Integrated quantitative multiscale life sciences
A cooperation between Goethe University and Frankfurt Institute for Advanced Studies
The molecular base of life is a complex network of interactions and crosswise interferences at multiple levels. These layers range from atomistic behavior of individual components over cellular organizations and differentiations to interdependencies between organisms and environment. Moreover, the reactions at the second scale can result in a long-lasting influence on organismic behavior. To describe processes that cause life, many scientists dissect this complex meshwork of actions and reactions into defined processes. This still is a rational strategy as a detailed description is not possible while integrating all dimensions. Nevertheless, to understand life, the obtained information needs to be placed back into a larger context. Thus, the integration of quantitative information into multiscale considerations is the upcoming strategy to describe and finally understand life. It is precisely this strategy that IQbio aims to train PhD candidates and Postdocs in.
The greatest challenges in the life sciences today – and for Frankfurt in particular due to its extraordinarily strong presence in biology, microscopy, tomography and high-performance computing – is quantitative analysis of biological principles at different scales as well as the integration of experimental and computational/mathematical research. Such work is at the interface between multiple scientific disciplines, which, however, is required to describe biological processes in its entirety. It further requires the transition and translation of information between different scales, be it between nanometers and meters or femtoseconds and years. This requires a communication and an understanding between the different fields of science and life sciences. Further, one of the greatest hurdles for the application of computational methods in experimental biology is the difficulty to translate biological hypotheses into computational methods because experimentalists and modelers tend to use different ‘languages’ to describe their findings and methods.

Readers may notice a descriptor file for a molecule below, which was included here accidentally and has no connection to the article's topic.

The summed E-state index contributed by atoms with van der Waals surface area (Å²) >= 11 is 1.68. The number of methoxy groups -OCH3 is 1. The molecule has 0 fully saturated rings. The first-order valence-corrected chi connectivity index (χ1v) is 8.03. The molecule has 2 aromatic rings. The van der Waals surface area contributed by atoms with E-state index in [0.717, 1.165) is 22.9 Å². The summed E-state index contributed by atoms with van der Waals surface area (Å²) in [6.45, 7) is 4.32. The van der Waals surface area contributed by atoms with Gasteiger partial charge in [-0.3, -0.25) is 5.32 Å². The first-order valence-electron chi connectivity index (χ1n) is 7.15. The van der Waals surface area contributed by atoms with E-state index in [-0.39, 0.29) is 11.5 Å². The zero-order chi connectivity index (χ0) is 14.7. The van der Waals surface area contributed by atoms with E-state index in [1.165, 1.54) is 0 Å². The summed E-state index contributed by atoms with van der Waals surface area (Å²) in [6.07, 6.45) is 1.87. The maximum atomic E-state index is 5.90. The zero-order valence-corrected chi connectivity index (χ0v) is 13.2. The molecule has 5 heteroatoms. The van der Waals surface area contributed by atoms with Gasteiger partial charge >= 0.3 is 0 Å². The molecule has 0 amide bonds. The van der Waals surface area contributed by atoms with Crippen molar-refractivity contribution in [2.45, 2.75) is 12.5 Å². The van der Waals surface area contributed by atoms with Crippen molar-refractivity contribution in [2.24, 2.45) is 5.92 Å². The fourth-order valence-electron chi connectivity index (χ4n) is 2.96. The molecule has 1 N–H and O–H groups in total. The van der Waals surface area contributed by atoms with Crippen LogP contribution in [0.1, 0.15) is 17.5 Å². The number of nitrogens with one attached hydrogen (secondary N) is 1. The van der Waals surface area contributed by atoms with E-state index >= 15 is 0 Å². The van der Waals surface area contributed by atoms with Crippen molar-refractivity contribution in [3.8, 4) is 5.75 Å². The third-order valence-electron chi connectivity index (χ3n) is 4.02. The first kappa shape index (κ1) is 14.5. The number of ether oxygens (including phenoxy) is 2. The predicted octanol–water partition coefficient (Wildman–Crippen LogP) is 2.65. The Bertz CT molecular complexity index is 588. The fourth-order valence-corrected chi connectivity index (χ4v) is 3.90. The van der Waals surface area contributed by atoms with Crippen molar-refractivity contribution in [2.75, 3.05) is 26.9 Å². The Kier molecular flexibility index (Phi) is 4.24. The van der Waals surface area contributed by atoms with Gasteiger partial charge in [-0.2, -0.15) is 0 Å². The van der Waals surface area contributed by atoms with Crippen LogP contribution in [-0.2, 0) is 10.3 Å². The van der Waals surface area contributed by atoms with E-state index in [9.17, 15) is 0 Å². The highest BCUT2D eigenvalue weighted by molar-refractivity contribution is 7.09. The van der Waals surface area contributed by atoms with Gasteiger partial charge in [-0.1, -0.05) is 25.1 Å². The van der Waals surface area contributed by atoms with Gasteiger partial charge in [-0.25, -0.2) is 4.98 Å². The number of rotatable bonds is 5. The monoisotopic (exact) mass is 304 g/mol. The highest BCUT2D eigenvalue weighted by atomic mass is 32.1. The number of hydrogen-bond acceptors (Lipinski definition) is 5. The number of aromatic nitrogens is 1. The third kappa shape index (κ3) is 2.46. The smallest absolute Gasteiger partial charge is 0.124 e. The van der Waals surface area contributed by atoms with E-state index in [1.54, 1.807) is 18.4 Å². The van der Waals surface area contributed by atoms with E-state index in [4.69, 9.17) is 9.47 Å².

For young researchers at the beginning of their career, IQbio aims to provide a platform to explore and perform interdisciplinary research. This starts with the exchange between PhD candidates and Postdocs and reaches up to collaborative research. We are aware that this aim is ambitious and requires the commitment of each of the IQbio members, but we foresee that the experience will strengthen the profile of each member of the GRADE Center and thus will boost career options, irrespective of whether it is within or outside the academic system.
The interdisciplinary GRADE Center IQbio encourages and supports PhD candidates and Postdocs in developing research questions and careers based on the current state of research. IQbio offers a forum and measures for early-stage researchers in the field of experimental and theoretical quantitative biology to develop their skills in an interdisciplinary environment. With a broad range of thematically and methodically focused measures, lectures and workshops, IQbio provides the opportunity to discuss and elaborate dissertation and habilitation projects with peers and with internationally renowned scholars. Furthermore, IQbio organizes an annual Alumni Day / Career Day, a tailored Summer School Program and an annual PhD Student and Postdoc Symposium. These events foster career planning and development and provide an opportunity to build up networks and to achieve highly esteemed debating and presenting competencies. The specific measures of IQbio are complemented by the program of GRADE.